Figure 8: Emission reduction scenarios for the AGU Fall Meeting relative to 2019, represented as annual emissions. A biennial conference format may include a fully virtual conference every other year.
Data is based on the abstracts of the scientific programme published by AGU, covering both oral and poster abstracts. We identified the presenting author from all 26,133 abstracts. Of those, we were able to geolocate the affiliations of 24,008 unique presenters. A list of numbers of presenters can be found in
/data/locations.csv (per city),
/data/emissions_per_country.csv (per country), and
/data/emissions_per_state.csv (per state in the US).
4.1 Travel route
The departure location per attendee is assumed to be their affiliation's city. The named location
city, state, country is converted to geographical coordinates with Nominatim from the OpenStreetMap database (see
Every attendee is assumed to travel back to their departure location with the same mode of transport. Due to the lack of data, we have to assume that every scientists only came to San Francisco for the purpose of the AGU Fall Meeting. Some scientists likely connected their journey to San Francisco with other conferences, meetings or holidays.
We assume all journeys to be direct, that means, we calculate the distance as the great circle distance. This is more accurate for long-haul than for short-haul, and may have some considerable errors for rail, car or bus (see discussion in section 4.6.)
4.4 Mode of transport
Rail, car or bus is assumed for all journeys with distances of less than 400km. Airplanes are assumed for longer distances. Short-haul is defined as distances of less than 1500km, distances up to 8000km are long-haul and longer distance are considered to be super long-haul.
4.5 Carbon emissions
The missions of flights are split into three categories
- 200gCO2e / km / person for short-haul,
- 250gCO2e / km / person for long-haul, and
- 300gCO2e / km / person for super long-haul.
- increased fuel consumption for take-off
- decreased detour factors for longer flights
- average aircraft types and their fuel consumption
- average passenger load factors for average airlines.
Additionally, we take into account factors that typically increase the per km emissions for longer flights, which on average tend to outweigh the factors from above 
- increased fuel weight for longer flights
- increased flight altitudes depending on distance covered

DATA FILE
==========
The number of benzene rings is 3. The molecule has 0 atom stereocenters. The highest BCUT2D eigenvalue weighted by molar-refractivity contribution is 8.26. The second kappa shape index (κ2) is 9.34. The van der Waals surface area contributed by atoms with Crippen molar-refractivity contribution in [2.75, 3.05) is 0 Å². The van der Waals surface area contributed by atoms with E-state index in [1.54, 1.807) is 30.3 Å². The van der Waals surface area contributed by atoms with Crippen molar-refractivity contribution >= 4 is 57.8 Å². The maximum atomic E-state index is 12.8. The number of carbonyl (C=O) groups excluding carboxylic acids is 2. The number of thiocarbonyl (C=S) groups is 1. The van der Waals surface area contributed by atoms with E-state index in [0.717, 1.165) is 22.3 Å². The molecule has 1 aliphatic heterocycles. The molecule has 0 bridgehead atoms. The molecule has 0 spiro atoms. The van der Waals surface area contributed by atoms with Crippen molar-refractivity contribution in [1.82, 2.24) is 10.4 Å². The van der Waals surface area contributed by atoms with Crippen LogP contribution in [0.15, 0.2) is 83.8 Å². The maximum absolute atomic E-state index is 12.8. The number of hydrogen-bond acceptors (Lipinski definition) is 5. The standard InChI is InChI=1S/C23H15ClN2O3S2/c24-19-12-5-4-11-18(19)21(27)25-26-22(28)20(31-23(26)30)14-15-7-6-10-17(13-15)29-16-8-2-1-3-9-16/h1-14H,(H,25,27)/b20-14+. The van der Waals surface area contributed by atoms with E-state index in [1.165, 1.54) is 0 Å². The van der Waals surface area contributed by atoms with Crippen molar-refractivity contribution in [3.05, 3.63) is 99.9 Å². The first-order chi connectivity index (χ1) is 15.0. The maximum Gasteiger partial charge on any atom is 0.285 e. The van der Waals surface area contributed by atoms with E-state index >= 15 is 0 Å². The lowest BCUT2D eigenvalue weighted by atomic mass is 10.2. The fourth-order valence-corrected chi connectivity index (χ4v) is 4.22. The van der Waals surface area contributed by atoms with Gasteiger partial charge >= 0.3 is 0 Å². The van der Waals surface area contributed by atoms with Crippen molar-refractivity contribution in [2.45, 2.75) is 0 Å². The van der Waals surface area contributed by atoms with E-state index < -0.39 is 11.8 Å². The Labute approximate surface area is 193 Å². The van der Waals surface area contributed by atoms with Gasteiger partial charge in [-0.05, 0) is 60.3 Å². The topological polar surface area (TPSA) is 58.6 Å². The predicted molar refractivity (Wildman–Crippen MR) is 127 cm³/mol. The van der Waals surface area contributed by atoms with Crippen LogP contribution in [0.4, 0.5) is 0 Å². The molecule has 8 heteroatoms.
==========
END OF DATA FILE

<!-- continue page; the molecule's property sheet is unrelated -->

- indirect CO2 effects on ozone and cloud formation depending on flight altitude .
Some emission calculators do not include all of the factors above (e.g. 23 and 24). To our knowledge, the atmosfair calculator  is the most sophisticated. It includes the indirect CO2 effects not just as a factor 2, as an approximation recommended by Jungbluth and Meili, 2019 () but makes this factor flight altitude dependent (as recommended as a next order accuracy therein). Additionally, atmosfair's calculator uses a database which analysed the aircraft types, their fuel consumption and passenger loads typically flown on specific routes. We therefore obtained our assumed emissions values by searching for typical flight routes to San Francisco and simplified the results.
We assume economy class for every participant.
Carbon emissions of live-streaming are assumed to be negligible.
4.6 Sensitivity to assumptions
Sensitivity to the assumptions is fairly low. Main contributions to the uncertainty of the carbon footprint are
a) The carbon dioxide equivalent emissions of long-haul and super long-haul flights. These are assumed to be 250g and 300g CO2e / km / person, respectively, which is a representative average with probably less than 10% error . The emissions of individual flights have much higher uncertainty and depend on number of passengers, airline / flight class, type of aircraft, potential detours, flight altitude, and weather conditions. The carbon dioxide equivalent emissions of super long-haul flights (>8,000km) are usually higher due to additional fuel weight and flight altitude, although increased fuel consumption from start and detour contribute less for such long distances.